By the numbers: New York City’s plan for safer streets

A man riding a bike
A man riding a bike
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By the numbers: New York City’s plan for safer streets

The City Council passed requirements for 150 miles of miles of protected bus lines, 250 miles of protected bike lanes and more.
October 30, 2019

A battle is being fought on New York City streets by cyclists, pedestrians and bus commuters challenging who want dedicated lanes and redesigned streets to put their needs on a more equal footing with those of drivers. Recently, after years of difficult battles with residents fearful of losing their parking spaces or traffic lines, those fighting car culture have won a few victories, including a new busway on 14th St. that bans passenger cars from 6 a.m. to 10 p.m., seven days a week.

But in light of the 25 fatalities of cyclists on city streets so far this year – the highest toll in two decades – “complete streets” advocates are fighting for transformational change. New York City Council Speaker Corey Johnson has got a plan for that, which passed in the City Council on Wednesday and is supported by New York City Mayor Bill de Blasio. 

The bill would require the city Department of Transportation to implement a new transportation master plan every five years. The benchmarks proposed for the first five years are laid out in the bill and they prioritize pedestrians, cyclists and other non-driving commuters. While New York City’s taxis, Ubers, delivery trucks and SUVs aren’t going away anytime soon, alternative transportation advocates hope Johnson’s master plan will be a meaningful step in reclaiming street space that was gradually given away during the last century to the owners of private vehicles. 

“We have lost too many people in our city – this year, last year, the year before, five years before that, 10 years before that – because of traffic violence, and because our streets have not been planned properly for all people who need to use them,” Johnson said on Wednesday.

Here are the key numbers behind the plan:

150: The bill calls for at least 150 miles of protected bus lanes to be created over five years, including at least 20 miles in the first year and 30 miles in the years following. Those bus lanes must be physically separated from other lanes or monitored by lane cameras.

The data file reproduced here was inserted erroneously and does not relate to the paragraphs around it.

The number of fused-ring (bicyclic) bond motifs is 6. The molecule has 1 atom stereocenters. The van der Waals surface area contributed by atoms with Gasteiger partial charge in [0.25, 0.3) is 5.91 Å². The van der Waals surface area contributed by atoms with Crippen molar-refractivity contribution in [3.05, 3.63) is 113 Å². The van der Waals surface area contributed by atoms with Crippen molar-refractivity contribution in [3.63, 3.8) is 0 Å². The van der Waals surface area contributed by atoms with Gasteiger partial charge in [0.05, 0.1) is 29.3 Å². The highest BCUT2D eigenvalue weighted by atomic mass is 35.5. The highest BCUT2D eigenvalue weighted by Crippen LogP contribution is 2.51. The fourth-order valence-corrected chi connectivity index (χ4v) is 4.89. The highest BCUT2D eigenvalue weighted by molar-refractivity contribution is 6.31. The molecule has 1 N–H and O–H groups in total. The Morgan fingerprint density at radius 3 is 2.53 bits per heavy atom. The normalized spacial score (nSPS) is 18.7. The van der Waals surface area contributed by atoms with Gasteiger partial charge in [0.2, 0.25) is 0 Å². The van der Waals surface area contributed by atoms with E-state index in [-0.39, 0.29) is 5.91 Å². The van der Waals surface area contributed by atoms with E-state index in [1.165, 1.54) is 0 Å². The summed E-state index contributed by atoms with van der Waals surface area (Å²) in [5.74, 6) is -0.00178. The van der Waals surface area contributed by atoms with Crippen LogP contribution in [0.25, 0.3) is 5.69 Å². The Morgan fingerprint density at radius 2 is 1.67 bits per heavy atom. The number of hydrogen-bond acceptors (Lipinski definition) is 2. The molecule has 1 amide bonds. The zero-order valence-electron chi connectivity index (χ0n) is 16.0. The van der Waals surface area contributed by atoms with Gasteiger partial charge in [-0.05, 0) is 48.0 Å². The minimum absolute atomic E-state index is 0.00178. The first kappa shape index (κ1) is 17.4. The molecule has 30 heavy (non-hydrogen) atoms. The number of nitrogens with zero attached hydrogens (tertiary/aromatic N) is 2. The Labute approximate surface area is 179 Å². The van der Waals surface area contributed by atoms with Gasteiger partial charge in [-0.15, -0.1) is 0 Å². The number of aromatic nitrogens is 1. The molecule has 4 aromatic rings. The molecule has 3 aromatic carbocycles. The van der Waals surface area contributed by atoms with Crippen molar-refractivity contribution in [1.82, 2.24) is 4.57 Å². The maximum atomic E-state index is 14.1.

250: Similarly, the plan gives the DOT five years to create 250 miles of protected bike lanes, meaning lanes that are separated from the road by physical barriers or are raised or off-road. The plan calls for at least 30 miles in the first year, and 50 in the years after that.

5: The plan in question is set to occur over a five-year period, starting in 2022. The legislation then requires that the DOT create a new master plan every five years.

13: De Blasio and the DOT are tasked with creating the five-year plan by Dec. 1, 2021. That gives the mayor and the DOT 13 months to figure out the specifics of the plan. After Johnson originally released his safe streets plan in March, de Blasio expressed concern about the bill’s timeline. Earlier this week, de Blasio announced his support of the amended bill with its pushed back deadline of Dec. 2021 – just one month before the mayor will leave office, having been term limited out. Implementing the plan will largely fall to the next mayor, who could end up being Johnson himself.

$1.7 billion: Johnson’s office estimates that the plan would cost to $1.7 billion over 10 years.

35-10-2: 35 City Council members voted to adopt the plan on Wednesday, with 10 members voting against, and 2 members abstaining. 

1,250: The rough number of current bike lane miles in New York City. The City Council plan is ambitious in part because it will increase bike lane miles by 20% over the first five years.

100: De Blasio himself is responsible for creating 100 miles of the city’s current stock of protected bike lanes since 2014. 

750: Apart from the creation of hundreds of new miles of bike and bus lanes, the master plan calls for implementing “transit signal priority” for at least 750 intersections in the first year, and 1,000 intersections annually for the following years. Transit signal priority technology allows traffic signals to be changed to green to speed buses up.

2,500: Over the first five years, pedestrian signals accessible to the visually impaired – non-visual WALK/DON’T WALK signals – must be installed for at least 2,500 intersections.

500: The number of bus stops that must receive upgrades – like covered benches and real-time passenger information – over five years.

1,000,000: By the end of 2023, the plan requires that 1,000,000 square feet of space be created and designed for pedestrians to enjoy, sidewalks and pedestrian plazas (think Times Square or Astor Place).

Annie McDonough
Annie McDonough
is a tech and policy reporter at City & State.
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